An Interview with Olivier Planchon, director of the Institut Français. The French cultural centre is celebrating its 20th anniversary of operations in Cambodia this year
What events have you got lined up to celebrate the 20th anniversary of the Institut Français?
Many throughout the year, with a special focus this month. On April 6, we’ll open three exhibitions: one archive documentary, one with 20 1x1metre paintings imagined by 20 artists the Institut has worked with, and a the third exhibition that will be the first retrospective of Khmer-French artist Sera. And last but not least, a performance by Seth, a young Khmer-French ‘grapheur’. We will also present a great fashion show by Lim Keo, a designer of impressive talent and a great link between Paris and Phnom Penh. At the Chenla Theatre we will present a concert of innovative reggae music by Senegalese-born Naby and, later in the month, an amazing Opera show, L’enfant et les sortilèges, Maurice Ravel’s masterpiece by the children’s choir of The Opéra de Paris – one hundred people on stage.
What have you got planned for graffiti artist Julien ‘Seth’ Malland?
Seth will paint his sweet graphic improvisations in 10 spots in the city – one of them being the Institut Français. He will use plain common walls. Seth’s art is so elegant and funny, they are kind of things you want your children and friends to experience.
How does Naby’s concert reflect the evolution of the capital’s live music scene?
Two years ago, a reggae event would have been a real challenge. It still is now, but the audience is more open and eager for discovery. That is making a difference. Phnom Penh has become a real and rich place for all kinds of music, welcoming cultural approaches from all horizons.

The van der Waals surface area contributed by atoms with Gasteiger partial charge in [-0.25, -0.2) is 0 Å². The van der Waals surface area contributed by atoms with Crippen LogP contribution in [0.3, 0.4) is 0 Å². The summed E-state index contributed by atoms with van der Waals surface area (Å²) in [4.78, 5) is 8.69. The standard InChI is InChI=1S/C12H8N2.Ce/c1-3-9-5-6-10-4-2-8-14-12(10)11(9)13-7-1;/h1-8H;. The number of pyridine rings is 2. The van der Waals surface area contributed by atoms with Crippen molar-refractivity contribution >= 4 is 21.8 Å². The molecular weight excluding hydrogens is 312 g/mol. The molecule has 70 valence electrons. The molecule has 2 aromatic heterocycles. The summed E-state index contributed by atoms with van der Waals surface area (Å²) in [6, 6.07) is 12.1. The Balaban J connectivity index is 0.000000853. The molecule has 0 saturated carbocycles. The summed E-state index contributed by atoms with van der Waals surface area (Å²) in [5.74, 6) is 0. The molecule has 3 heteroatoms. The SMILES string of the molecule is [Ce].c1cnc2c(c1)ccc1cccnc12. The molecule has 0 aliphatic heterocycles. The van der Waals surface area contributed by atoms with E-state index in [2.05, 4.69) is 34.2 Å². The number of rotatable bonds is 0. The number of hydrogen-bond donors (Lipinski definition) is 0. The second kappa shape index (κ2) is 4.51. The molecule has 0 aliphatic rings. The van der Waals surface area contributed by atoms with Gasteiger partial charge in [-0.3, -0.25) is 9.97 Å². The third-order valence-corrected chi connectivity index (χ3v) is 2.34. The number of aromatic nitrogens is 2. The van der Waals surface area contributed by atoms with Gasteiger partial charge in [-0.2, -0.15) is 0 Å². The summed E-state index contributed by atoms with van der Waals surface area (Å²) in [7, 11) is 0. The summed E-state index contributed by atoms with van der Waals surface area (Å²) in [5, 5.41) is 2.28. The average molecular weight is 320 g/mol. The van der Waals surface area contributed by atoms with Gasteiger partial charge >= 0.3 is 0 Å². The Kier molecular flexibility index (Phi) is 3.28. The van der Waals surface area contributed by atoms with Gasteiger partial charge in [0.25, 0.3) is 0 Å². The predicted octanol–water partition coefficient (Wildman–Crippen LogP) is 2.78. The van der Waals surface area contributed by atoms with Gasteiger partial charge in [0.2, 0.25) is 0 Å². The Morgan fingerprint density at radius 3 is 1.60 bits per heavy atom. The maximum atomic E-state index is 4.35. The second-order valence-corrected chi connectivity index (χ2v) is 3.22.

Institute Français has changed its name three times in 20 years, why so many name changes?
I think what is important is to work on a cultural and creative dialogue between France and Cambodia, whatever the name. The Institut has been achieving this objective for 20 years.
What would a look through the Institute’s archive show?
Passion. I think passion is the word that has guided our way through these years. Passion and curiosity for every kind of artistic expression, and people.
How has the budget cut affected your event agenda?
Yes, 2012 was not a great year from a budget point of view. We had to cancel some of our projects. The Lakhaon theatre festival for instance will be a little less important than we had imagined. But we will keep it, with the amazing creation in Khmer language of “Cambodge me voici” (Cambodia, I’m here), the wonderful text of Jean-Baptiste Phou, about nostalgia pains, cultural breaks and faithfulness to history and hope.
To what degree does the Embassy and its political arm oversee the direction of the Institute Français?
Oh, it’s not a matter of power. It’s a team job, we have a great embassy, which is very open to cultural projects – and with a total respect for our vision.
What have been the highlights of the past 20 years?
Brilliant moments like Les nuits d’Angkor and Phnom Penh Hip-Hop. But the best has been helping put local artists on the international stage.